Florida Home Health Services Company Owner and Co-Conspirator Plead Guilty for Roles in $8.6 Million Health Care Fraud Scheme
Two Miami, Florida residents pleaded guilty today to health care fraud charges for their roles in an $8.6 million health care fraud scheme.
Assistant Attorney General Brian A. Benczkowski of the Justice Department’s Criminal Division, U.S. Attorney Ariana Fajardo Orshan of the Southern District of Florida, Special Agent in Charge George L. Piro of the FBI’s Miami Field Office, Special Agent in Charge Shimon R. Richmond of the Department of Health and Human Services Office of Inspector General’s (HHS-OIG) Miami Regional Office and Miami Air and Marine Branch Director Martin G. Wade of the U.S. Customs and Border Protection (CBP) Air and Marine Operations made the announcement.
Alexander Ros Lazo, 54, an owner and operator of T.L.C. Health Services Inc., a home health agency, pleaded guilty to one count of conspiracy to commit health care fraud before U.S. District Judge Jose E. Martinez of the Southern District of Florida. Misleidy Ibarra, 46, also of Miami, a licensed massage therapist, pleaded guilty before Judge Martinez to one count of conspiracy to commit health care fraud. Sentencing has been scheduled for Feb. 5, 2019 before Judge Martinez.
As part of his guilty plea, Ros Lazo admitted that he paid kickbacks and bribes to his co-conspirators in exchange for home health services prescriptions and the referral of Medicare beneficiaries to T.L.C. Health Services, a company based in Miami. He further admitted that he and his co-defendant, Misleidy Ibarra, agreed with their co-conspirators to commit health care fraud by arranging for Ibarra to render therapy services on behalf of licensed therapists despite the fact that they knew she was not licensed to render the physical and occupational therapy services to the Medicare beneficiaries and billed Medicare for those services. As part of her guilty plea, Ibarra admitted to conspiring with Ros Lazo to commit health care fraud by rendering physical therapy services to Medicare beneficiaries when Ibarra was not licensed to provide these services. Ros Lazo admitted that as a result of the fraudulent claims, Medicare paid $8.6 million in benefits that it otherwise would not have. Ros Lazo was charged along with Ibarra in an indictment returned on June 21, 2018.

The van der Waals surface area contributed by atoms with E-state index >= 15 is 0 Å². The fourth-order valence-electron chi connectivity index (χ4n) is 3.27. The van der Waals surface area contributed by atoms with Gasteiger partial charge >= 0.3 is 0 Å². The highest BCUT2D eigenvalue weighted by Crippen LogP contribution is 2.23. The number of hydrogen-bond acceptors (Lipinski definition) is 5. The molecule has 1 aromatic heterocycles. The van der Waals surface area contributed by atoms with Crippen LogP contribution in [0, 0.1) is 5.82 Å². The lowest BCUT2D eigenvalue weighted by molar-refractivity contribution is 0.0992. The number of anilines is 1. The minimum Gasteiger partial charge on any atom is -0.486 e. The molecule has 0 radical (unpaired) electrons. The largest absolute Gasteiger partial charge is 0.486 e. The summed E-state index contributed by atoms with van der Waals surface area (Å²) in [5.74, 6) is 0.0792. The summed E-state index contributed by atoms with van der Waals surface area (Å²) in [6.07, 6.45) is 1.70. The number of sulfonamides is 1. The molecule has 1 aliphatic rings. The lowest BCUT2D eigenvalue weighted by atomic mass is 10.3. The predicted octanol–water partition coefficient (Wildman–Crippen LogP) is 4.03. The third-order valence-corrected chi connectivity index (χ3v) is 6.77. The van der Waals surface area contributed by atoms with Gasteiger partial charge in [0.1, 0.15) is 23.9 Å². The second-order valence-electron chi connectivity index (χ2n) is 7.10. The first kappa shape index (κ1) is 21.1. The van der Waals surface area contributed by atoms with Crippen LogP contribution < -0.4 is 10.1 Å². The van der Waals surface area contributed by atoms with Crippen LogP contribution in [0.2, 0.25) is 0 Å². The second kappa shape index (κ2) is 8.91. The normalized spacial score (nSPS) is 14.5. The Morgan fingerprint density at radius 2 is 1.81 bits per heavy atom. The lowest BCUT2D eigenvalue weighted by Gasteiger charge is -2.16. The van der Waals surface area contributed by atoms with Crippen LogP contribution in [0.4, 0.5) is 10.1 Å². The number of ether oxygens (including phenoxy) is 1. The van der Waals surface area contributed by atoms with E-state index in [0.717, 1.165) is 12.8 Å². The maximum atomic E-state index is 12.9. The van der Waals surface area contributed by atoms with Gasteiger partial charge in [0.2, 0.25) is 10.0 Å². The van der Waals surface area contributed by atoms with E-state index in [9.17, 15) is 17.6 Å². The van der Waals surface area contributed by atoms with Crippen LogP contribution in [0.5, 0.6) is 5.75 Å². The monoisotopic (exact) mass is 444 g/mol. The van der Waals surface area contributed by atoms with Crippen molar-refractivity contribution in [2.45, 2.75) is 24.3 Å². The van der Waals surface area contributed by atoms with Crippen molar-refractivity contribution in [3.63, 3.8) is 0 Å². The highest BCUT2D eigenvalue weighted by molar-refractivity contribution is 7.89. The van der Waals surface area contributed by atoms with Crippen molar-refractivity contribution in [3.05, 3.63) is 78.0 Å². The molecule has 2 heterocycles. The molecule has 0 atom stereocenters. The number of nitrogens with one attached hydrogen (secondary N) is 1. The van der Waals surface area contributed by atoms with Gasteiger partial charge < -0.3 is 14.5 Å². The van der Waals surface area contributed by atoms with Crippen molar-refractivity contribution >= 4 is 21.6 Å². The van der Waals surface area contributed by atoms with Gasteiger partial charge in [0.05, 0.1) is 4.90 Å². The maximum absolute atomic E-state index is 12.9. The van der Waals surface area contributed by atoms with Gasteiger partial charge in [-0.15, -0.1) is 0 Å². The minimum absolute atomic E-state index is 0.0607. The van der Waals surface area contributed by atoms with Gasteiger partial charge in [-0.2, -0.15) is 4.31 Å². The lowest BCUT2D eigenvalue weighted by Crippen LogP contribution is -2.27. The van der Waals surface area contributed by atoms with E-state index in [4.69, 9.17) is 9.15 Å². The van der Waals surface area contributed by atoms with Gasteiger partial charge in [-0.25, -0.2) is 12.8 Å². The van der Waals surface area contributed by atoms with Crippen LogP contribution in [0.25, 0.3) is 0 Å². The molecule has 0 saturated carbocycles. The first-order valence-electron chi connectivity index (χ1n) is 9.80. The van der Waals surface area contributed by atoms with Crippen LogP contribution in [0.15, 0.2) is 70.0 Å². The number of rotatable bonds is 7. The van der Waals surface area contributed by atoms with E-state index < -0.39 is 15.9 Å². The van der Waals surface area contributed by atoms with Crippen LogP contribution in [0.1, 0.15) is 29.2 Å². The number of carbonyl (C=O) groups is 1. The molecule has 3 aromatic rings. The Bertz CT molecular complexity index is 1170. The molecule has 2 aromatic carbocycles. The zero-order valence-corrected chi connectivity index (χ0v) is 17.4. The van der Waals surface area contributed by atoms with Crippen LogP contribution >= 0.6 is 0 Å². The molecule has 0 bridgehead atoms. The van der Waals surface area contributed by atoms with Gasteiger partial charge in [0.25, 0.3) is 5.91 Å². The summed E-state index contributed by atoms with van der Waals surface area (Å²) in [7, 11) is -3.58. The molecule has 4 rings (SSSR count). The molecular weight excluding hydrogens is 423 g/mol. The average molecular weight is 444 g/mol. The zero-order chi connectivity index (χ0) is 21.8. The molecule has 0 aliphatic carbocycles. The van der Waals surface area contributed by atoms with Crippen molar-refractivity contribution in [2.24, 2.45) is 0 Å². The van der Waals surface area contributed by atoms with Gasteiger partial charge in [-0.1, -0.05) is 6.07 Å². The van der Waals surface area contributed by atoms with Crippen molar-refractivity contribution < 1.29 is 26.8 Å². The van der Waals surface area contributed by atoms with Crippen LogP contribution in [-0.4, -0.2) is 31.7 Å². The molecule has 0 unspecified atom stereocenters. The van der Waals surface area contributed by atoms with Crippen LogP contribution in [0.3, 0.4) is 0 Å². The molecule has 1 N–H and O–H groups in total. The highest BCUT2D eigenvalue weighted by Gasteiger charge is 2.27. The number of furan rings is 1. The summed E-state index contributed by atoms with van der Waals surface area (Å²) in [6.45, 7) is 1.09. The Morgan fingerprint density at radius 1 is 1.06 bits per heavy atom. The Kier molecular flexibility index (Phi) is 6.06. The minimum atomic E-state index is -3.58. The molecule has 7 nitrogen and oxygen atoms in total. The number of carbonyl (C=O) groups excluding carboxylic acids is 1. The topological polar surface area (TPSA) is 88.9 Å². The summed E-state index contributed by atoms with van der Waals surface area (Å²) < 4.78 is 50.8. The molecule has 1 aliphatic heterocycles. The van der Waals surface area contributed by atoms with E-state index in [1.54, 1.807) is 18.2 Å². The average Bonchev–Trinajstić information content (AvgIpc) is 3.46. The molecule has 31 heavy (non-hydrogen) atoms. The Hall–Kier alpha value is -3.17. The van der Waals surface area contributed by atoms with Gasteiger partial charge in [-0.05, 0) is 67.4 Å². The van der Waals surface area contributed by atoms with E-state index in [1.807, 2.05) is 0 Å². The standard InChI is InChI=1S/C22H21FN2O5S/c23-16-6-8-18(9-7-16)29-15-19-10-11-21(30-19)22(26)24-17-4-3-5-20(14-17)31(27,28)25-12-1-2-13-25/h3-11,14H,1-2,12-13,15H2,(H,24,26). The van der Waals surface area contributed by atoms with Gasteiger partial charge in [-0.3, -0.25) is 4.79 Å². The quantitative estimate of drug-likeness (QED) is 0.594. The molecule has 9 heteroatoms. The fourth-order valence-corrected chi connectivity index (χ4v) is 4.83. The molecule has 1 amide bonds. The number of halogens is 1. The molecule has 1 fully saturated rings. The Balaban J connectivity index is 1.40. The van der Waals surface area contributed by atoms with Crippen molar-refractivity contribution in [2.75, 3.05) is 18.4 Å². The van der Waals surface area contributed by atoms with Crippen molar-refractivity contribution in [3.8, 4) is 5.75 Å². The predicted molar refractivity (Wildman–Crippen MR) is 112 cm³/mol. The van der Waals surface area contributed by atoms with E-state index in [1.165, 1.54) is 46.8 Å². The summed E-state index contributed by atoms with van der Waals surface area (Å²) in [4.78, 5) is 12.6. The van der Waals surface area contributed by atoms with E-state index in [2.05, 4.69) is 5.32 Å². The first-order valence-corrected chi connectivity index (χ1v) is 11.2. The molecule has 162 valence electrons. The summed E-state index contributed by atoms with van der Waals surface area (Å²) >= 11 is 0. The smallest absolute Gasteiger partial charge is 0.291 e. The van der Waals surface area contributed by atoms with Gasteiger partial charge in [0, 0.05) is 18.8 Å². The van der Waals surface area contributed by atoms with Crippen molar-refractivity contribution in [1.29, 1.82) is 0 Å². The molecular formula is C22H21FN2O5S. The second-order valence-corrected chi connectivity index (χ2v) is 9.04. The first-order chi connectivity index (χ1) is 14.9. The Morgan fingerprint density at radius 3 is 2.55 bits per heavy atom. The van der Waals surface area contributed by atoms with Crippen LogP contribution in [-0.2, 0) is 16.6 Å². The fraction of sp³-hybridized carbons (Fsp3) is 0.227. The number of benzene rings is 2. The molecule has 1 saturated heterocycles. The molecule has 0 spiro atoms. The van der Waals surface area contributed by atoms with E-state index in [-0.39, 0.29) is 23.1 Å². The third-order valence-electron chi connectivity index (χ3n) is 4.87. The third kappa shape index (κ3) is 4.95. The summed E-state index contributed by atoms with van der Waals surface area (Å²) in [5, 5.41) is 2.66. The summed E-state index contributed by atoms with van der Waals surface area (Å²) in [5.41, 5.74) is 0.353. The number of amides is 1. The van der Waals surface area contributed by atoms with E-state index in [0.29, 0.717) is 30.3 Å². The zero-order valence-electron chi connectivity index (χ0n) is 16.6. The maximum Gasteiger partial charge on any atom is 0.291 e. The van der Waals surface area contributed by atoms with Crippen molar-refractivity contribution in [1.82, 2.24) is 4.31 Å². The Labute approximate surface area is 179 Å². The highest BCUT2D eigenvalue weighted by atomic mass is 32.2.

The case was investigated by the FBI, HHS-OIG and CBP Air and Marine Operations. Trial Attorney Alexander Kramer of the Criminal Division’s Fraud Section and Assistant U.S. Attorney Yisel Valdes of the Southern District of Florida are prosecuting the case.
The Fraud Section leads the Medicare Fraud Strike Force, which is part of a joint initiative between the Department of Justice and HHS to focus their efforts to prevent and deter fraud and enforce current anti-fraud laws around the country. Since its inception in March 2007, the Medicare Fraud Strike Force, which maintains 14 strike forces operating in 23 districts, has charged nearly 4,000 defendants who have collectively billed the Medicare program for more than $14 billion.